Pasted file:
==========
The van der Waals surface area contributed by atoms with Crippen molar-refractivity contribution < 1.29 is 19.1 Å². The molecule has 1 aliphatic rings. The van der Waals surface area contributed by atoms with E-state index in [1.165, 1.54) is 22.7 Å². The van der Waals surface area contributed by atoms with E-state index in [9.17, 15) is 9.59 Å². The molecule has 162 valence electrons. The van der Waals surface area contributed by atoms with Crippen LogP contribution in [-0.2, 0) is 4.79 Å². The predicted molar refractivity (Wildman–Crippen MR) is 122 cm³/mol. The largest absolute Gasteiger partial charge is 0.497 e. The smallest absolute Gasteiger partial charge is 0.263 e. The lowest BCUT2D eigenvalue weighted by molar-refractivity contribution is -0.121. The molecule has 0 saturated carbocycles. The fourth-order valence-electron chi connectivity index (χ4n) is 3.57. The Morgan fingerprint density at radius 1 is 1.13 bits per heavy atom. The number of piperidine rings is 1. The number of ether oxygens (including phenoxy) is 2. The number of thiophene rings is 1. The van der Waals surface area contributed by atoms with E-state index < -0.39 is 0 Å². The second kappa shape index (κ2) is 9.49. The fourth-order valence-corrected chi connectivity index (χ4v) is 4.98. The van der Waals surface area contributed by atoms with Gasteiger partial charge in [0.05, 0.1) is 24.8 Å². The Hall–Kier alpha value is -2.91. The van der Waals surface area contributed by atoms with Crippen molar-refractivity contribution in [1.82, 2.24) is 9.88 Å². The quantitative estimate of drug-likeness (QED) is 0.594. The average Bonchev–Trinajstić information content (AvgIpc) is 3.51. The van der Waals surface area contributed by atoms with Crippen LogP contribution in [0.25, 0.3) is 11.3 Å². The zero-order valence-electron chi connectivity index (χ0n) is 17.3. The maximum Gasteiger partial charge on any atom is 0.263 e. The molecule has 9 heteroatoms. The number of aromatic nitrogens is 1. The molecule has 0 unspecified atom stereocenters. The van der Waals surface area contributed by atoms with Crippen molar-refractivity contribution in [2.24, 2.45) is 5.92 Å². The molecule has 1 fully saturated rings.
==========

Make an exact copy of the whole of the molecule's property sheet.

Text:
The van der Waals surface area contributed by atoms with Crippen molar-refractivity contribution < 1.29 is 19.1 Å². The molecule has 1 aliphatic rings. The van der Waals surface area contributed by atoms with E-state index in [1.165, 1.54) is 22.7 Å². The van der Waals surface area contributed by atoms with E-state index in [9.17, 15) is 9.59 Å². The molecule has 162 valence electrons. The van der Waals surface area contributed by atoms with Crippen LogP contribution in [-0.2, 0) is 4.79 Å². The predicted molar refractivity (Wildman–Crippen MR) is 122 cm³/mol. The largest absolute Gasteiger partial charge is 0.497 e. The smallest absolute Gasteiger partial charge is 0.263 e. The lowest BCUT2D eigenvalue weighted by molar-refractivity contribution is -0.121. The molecule has 0 saturated carbocycles. The fourth-order valence-electron chi connectivity index (χ4n) is 3.57. The Morgan fingerprint density at radius 1 is 1.13 bits per heavy atom. The number of piperidine rings is 1. The number of ether oxygens (including phenoxy) is 2. The number of thiophene rings is 1. The van der Waals surface area contributed by atoms with E-state index < -0.39 is 0 Å². The second kappa shape index (κ2) is 9.49. The fourth-order valence-corrected chi connectivity index (χ4v) is 4.98. The van der Waals surface area contributed by atoms with Gasteiger partial charge in [0.05, 0.1) is 24.8 Å². The Hall–Kier alpha value is -2.91. The van der Waals surface area contributed by atoms with Crippen molar-refractivity contribution in [1.82, 2.24) is 9.88 Å². The quantitative estimate of drug-likeness (QED) is 0.594. The average Bonchev–Trinajstić information content (AvgIpc) is 3.51. The van der Waals surface area contributed by atoms with Crippen LogP contribution in [0.25, 0.3) is 11.3 Å². The zero-order valence-electron chi connectivity index (χ0n) is 17.3. The maximum Gasteiger partial charge on any atom is 0.263 e. The molecule has 9 heteroatoms. The number of aromatic nitrogens is 1. The molecule has 0 unspecified atom stereocenters. The van der Waals surface area contributed by atoms with Crippen molar-refractivity contribution in [2.24, 2.45) is 5.92 Å². The molecule has 1 fully saturated rings.